AB - OBJECTIVES: Complex regional pain syndrome is a challenging condition that includes a broad spectrum of sensory, autonomic, and motor features predominantly in extremities recovering from a trauma. Few large-scale studies have addressed occurrence of and factors associated with complex regional pain syndrome (CRPS) following orthopedic treatment. The present study aimed to identify factors associated with post-treatment development of CRPS.METHODS: Using the Danish Patient Compensation Association's database, we identified 647 patients claiming post-treatment CRPS between 1992 and 2015. Age, gender, initial diagnosis, treatment, and amount of compensation were extracted. Multivariate logistic regressions were performed to identify variables associated with approval of the claim. For carpal tunnel syndrome (CTS) patients, we registered whether symptoms were bilateral or unilateral and if neurophysiology prior to treatment was pathologic.RESULTS: The following ratios were found: women:men was 4:1, primary diagnosis to the upper limb:lower limb was 2.5:1, and surgical:nonsurgical treatment was 3:1. Mean age was 47.5 ± 13.7 years, and no intergender difference was detected. Antebrachial fracture (23%) and CTS (9%) were the most common primary conditions. Surgical treatment was associated with approval of the claim (odds ratio 3.5, 95% confidence interval 2.3 to 5.3; P < 0.001). Half of CTS patients had normal neurophysiology prior to surgery; among patients with unilateral symptoms, 71.4% had normal neurophysiology.CONCLUSIONS: Female gender, surgical treatment, and treatment to the upper limb were risk factors. Elective surgery accounted for a large number of post-treatment CRPS patients. In CTS patients developing CRPS, normal neurophysiological examination findings were common, and it could be suspected that these patients were suffering from an pre-clinical stage of CRPS, not CTS.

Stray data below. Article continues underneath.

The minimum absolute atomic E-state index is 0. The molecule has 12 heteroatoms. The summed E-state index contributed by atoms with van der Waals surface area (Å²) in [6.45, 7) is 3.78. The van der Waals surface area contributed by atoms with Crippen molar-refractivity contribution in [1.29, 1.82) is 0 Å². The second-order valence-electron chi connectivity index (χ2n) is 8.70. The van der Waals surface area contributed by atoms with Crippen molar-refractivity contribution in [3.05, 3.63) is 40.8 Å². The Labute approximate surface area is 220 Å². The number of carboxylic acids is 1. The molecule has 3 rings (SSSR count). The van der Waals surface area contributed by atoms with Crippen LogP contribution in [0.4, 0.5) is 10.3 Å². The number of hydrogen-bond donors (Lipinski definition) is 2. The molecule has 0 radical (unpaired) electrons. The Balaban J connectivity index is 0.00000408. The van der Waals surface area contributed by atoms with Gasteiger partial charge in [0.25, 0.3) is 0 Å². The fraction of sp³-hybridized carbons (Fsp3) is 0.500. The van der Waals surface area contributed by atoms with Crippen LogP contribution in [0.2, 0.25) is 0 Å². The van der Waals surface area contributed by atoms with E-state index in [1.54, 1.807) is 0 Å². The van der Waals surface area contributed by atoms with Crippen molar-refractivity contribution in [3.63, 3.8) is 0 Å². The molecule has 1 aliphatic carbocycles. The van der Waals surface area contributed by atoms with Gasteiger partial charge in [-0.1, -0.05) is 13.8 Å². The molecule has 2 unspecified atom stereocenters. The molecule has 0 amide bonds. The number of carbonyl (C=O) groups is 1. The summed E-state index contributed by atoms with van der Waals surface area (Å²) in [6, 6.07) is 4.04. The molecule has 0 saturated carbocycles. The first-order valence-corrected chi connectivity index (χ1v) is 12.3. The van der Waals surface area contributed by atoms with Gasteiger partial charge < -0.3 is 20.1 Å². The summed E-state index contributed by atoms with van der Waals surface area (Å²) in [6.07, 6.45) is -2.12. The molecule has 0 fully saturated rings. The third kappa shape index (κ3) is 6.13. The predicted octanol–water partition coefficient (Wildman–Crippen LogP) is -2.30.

KW - Journal Article

U2 - 10.1111/papr.12610

DO - 10.1111/papr.12610

M3 - Journal article

VL - 18

SP - 341

EP - 349

JO - Practical Laboratory Medicine

JF - Practical Laboratory Medicine

SN - 1530-7085

IS - 3

ER -

ID: 51719954